Spotlight- Collaboration, Research Keys To Managing Plants And Wildlife In Pennsylvania
Effectively managing Pennsylvania’s plant and wildlife resources depends upon having knowledge and putting that knowledge to use—including information about the rare and unique species that depend upon the diversity of habitats that Pennsylvania offers.
State agencies, nonprofit conservation groups, businesses and landowners need information about the distribution, habitat, and ecological needs of species of concern in order to make informed decisions regarding the management of their land and projects.
Information on species of conservation concern is collected and stored in the Pennsylvania Natural Diversity Inventory (PNDI) database. The Pennsylvania Natural Heritage Program (PNHP) manages the PNDI database and inventory collection.
The PNHP is a partnership between the Western Pennsylvania Conservancy, the Department of Conservation and Natural Resources, the Game Commission and the Fish and Boat Commission.
The PNDI database is used as part of the environmental review process for state permitting and funding of development projects of all kinds. It is accessible to the public through an online tool that screens projects for potential impacts to species of conservation concern. Additionally, information from PNDI helps to inform local government planning.
The Conservancy works under contract with the Pennsylvania Department of Conservation and Natural Resources to provide PNHP services, including the management of the PNDI database and collection of information on Pennsylvania’s natural communities and rare and endangered species.
WPC collects species and habitat data available from other sources (such as herbaria and natural history museums) and through its own research, including the County Natural Heritage Inventories (now completed for all but one county in the state).
Although a great deal is known about many native species, knowledge about our rarest species is far from complete.
The 2005 State Wildlife Action Plan for Pennsylvania spells out, species by species, the need for additional habitat and species information. PNHP works with its agency partners, as do universities and independent researchers, to undertake projects that will answer critical questions about specific species and their ecology.
For example, PNHP scientists are undertaking a study of freshwater mussels in the Susquehanna River Watershed to gather information and advance understanding of our species of greatest concern in that watershed.
Freshwater mussels are in decline, with more than a third of the species known from the state now considered threatened or endangered by the Pennsylvania Biological Survey. Loss of habitat due to dams, removal of gravel, sedimentation and pollution have all contributed to their decline.
Numerous studies and surveys have followed since A.E. Ortmann’s seminal work in the early 1900s, but the status of over a dozen species of freshwater mussels is still not clear.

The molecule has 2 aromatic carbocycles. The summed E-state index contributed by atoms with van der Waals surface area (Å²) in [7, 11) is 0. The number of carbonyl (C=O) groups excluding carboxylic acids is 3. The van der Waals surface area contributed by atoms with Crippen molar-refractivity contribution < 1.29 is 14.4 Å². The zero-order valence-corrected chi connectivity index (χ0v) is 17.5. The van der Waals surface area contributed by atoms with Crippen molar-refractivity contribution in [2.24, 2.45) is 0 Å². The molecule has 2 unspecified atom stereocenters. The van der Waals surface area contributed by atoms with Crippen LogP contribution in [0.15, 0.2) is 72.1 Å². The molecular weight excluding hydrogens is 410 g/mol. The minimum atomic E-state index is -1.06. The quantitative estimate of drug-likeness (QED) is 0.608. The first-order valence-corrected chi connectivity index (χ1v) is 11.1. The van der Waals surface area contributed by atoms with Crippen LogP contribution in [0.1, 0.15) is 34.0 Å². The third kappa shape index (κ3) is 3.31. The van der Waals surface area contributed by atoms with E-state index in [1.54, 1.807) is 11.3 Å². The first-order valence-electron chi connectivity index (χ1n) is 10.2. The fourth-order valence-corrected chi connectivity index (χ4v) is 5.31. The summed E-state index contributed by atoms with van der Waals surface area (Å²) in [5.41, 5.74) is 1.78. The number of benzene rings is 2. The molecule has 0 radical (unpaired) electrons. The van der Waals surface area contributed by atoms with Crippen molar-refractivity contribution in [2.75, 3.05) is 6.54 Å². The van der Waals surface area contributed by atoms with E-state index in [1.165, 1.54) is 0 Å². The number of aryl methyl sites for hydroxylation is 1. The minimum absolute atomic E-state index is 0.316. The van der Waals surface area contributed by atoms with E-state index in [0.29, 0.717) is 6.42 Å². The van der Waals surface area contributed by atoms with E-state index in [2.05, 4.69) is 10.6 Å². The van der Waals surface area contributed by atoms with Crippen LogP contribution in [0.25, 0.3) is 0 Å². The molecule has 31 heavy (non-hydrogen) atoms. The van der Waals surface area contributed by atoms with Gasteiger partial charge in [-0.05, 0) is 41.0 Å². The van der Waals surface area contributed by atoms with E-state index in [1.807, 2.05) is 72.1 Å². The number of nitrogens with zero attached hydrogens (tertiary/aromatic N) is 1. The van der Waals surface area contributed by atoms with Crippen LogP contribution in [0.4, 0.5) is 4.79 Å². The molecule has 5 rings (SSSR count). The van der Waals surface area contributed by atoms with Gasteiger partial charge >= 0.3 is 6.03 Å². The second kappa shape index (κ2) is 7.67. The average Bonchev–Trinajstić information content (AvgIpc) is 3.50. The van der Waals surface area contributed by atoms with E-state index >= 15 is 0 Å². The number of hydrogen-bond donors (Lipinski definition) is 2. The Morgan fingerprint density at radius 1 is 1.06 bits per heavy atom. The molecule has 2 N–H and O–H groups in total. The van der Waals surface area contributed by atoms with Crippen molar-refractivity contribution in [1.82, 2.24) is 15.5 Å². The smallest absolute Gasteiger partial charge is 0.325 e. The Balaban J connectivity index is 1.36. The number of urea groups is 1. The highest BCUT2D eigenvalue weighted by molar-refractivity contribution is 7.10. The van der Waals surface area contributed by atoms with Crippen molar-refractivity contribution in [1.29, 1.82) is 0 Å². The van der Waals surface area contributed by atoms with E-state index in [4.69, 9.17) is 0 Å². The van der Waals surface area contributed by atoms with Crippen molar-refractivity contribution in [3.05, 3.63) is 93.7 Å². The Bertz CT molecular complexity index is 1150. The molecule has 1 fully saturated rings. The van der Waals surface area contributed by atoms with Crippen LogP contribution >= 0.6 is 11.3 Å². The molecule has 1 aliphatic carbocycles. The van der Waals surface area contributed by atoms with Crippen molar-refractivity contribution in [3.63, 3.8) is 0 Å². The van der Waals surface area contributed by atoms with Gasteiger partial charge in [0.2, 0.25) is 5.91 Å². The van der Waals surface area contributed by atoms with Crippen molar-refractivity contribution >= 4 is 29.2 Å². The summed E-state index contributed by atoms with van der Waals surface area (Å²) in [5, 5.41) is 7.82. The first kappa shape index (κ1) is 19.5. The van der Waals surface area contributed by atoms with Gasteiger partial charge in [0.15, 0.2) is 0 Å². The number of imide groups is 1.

This is true for the Susquehanna River watershed–Pennsylvania’s largest watershed—where a lack of information about freshwater mussels makes it difficult to effectively prioritize and manage habitats in the over 20,000 square-mile watershed.
To develop this critical information, PNHP staff members at WPC are working in partnership with the Fish and Boat Commission and DCNR. The research is designed to shed light on the distribution and health of the mussel communities throughout the Susquehanna basin.
Beginning in the upper section of the basin at the New York border, WPC biologists have proceeded downstream over three years, logging all mussels discovered while methodically sampling habitats in the main stem and all major tributaries of the river down to the Maryland border.
The survey work included all mussel species, but focused particularly on the yellow lampmussel—a species that has the heart of its range in Pennsylvania. Although not as rare as many of its cousins, its fate is strongly tied to the habitats that it occupies. Consequently, it has earned the status of a ‘responsibility species’ as designated in the State Wildlife Action Plan. State Wildlife Grants and funds supplied by DCNR to support PNHP research made this study possible.
The information gathered in researching the freshwater mussels in the Susquehanna watershed will be incorporated in the PNDI database. This is only one example of the types of research projects that take place year after year to protect rare, endangered and species of concern in Pennsylvania under the WPC-PNHP contract with DCNR.
By documenting species distribution, habitat preferences and population genetics, projects like these will improve the ability of resource managers to make well-informed conservation decisions regarding plant and wildlife species of concern.
(Contributed by the PA Natural Heritage Program, Western PA Conservancy.)
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